(see image titled “DIP_switch.PNG”)

    1. Cheap, ubiquitous, commercially available replacement parts. (USB cables, HVAC cables, USB to RS485 converters, power supply)

    Basic questions for CNC zone readers:
    Does the above described product exist on the market?
    Do the above benefits sound appealing?
    If this is a good idea, then which motor should I develop first “NEMA 23” or “NEMA 34”?
    Is the smaller NEMA 23 motor relegated to “niche” hobby markets?

    Please share your constructive thoughts with me.
    If you know of a forum better than CNCzone , then please tell me.
    Attached Thumbnails Attached Thumbnails proposed_3_axis_design.jpg   DIP_switch.jpg  

  2. #2
    Join Date
    Sep 2014

    Re: Motor_Controller_Design

    A USB-A cable is rated 5 ampere at 5 volt over a short distance and is not decently shielded.

  3. #3
    Join Date
    Aug 2015

    Smile Re: Motor_Controller_Design

    Quote Originally Posted by klaas123 View Post
    A USB-A cable is rated 5 ampere at 5 volt over a short distance and is not decently shielded.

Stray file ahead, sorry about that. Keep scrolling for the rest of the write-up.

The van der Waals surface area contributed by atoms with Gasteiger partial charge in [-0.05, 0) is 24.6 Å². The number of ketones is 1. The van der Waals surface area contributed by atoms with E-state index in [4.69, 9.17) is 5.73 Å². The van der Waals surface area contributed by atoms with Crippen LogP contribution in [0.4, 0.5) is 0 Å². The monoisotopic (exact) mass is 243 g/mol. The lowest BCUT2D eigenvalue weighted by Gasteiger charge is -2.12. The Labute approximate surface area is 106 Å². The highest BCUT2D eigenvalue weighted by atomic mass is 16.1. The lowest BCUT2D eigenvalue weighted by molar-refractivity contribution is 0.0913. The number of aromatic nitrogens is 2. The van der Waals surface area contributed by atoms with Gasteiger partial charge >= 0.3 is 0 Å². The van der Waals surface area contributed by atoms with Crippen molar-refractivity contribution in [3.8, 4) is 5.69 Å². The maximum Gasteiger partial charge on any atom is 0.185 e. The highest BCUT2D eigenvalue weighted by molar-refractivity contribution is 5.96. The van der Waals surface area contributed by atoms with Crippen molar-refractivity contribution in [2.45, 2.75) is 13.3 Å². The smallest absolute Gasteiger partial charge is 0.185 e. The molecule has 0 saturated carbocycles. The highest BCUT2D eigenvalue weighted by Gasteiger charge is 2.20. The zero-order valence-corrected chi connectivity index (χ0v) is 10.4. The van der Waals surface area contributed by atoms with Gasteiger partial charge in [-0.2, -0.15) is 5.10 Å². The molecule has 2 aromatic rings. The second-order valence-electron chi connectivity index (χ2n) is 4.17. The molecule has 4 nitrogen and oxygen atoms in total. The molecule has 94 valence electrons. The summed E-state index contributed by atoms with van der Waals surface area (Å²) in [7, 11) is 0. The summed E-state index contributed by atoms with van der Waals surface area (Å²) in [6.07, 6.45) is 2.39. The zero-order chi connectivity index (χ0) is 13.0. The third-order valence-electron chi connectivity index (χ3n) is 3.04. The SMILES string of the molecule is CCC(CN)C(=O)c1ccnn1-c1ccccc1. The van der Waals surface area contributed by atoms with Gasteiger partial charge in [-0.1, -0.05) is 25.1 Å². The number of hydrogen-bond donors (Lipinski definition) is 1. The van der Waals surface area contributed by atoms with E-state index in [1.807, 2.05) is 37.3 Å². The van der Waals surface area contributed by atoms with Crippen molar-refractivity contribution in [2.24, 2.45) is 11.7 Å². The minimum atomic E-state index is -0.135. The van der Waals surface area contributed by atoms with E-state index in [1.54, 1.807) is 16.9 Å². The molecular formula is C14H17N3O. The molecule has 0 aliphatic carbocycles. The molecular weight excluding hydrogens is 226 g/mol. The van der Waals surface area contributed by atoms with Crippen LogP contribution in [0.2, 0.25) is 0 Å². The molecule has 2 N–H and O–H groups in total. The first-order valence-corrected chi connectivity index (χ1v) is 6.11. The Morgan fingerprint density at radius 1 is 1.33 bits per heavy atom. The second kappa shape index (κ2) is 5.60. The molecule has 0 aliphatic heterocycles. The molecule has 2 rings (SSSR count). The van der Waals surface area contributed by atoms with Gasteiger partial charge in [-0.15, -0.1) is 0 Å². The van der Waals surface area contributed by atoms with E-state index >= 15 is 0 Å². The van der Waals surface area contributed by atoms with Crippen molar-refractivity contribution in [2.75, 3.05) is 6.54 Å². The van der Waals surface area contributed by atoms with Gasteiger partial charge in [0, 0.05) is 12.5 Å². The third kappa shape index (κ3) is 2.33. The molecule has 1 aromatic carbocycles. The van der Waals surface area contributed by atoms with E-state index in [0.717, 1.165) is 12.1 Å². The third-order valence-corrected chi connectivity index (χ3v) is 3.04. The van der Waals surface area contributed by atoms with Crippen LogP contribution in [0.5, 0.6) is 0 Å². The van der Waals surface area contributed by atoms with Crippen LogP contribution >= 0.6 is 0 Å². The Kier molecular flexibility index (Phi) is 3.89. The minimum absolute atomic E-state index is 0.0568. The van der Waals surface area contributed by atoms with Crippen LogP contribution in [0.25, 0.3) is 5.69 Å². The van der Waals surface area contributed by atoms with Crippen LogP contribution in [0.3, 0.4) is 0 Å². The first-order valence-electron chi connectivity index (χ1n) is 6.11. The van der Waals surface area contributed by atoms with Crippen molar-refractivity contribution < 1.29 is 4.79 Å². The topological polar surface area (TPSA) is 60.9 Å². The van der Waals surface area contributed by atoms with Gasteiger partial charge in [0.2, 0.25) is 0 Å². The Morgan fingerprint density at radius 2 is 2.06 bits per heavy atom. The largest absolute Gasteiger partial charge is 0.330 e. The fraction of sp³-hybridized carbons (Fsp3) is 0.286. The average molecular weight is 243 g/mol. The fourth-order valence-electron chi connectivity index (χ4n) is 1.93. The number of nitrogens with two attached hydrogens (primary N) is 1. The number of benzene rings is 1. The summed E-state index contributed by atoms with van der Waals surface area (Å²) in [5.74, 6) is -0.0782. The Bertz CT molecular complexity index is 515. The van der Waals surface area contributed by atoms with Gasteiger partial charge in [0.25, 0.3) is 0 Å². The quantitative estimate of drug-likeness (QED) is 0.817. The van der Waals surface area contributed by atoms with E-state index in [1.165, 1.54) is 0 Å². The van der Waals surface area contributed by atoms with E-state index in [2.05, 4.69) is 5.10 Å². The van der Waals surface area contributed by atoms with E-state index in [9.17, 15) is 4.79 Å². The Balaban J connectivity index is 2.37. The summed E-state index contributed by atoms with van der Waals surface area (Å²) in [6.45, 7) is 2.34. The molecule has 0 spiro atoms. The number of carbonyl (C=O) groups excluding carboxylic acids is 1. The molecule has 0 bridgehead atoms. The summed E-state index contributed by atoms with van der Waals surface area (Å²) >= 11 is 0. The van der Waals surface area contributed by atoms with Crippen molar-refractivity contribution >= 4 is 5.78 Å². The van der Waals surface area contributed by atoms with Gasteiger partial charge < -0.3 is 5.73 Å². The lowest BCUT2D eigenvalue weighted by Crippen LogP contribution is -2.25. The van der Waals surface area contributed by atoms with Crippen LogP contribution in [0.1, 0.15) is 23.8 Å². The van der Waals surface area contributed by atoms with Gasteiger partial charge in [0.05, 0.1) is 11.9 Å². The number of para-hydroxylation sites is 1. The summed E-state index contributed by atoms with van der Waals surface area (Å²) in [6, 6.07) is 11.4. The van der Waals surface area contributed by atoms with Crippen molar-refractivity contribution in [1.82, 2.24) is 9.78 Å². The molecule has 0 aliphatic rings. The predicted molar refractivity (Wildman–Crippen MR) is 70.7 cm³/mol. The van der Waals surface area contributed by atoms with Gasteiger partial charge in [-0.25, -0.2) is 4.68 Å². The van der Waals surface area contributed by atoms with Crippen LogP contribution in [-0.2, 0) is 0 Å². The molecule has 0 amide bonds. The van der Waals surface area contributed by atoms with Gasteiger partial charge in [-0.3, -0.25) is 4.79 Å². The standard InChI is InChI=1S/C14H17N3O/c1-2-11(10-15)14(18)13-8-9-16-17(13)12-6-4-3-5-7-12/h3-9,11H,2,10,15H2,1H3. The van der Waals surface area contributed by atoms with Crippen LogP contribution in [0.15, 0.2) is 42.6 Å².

I thank you for your time write a reply!

    The dielectric of a standard USB-A cable is rated at 20V. I am guessing that a 20V dielectric will endure up to 50V. In general amperage is the conductor killer, not voltage. So say that the power supply is 48V, the current is 5A.

    The maximum continuous power applied to a NEMA 23 motor would be:

    P= V * I = (48V)*(5A)=240W

    I am guessing that a 240W power supply is enough for a NEMA 23 motor. (someone please correct me)

    Mechanical engineers use strange units (oz-in) (N-m). A better unit would be (Joules)/(cycle). "(Joules)/(cycle)" would allow direct translation of a motor's power requirement for a given rotation rate(Hz).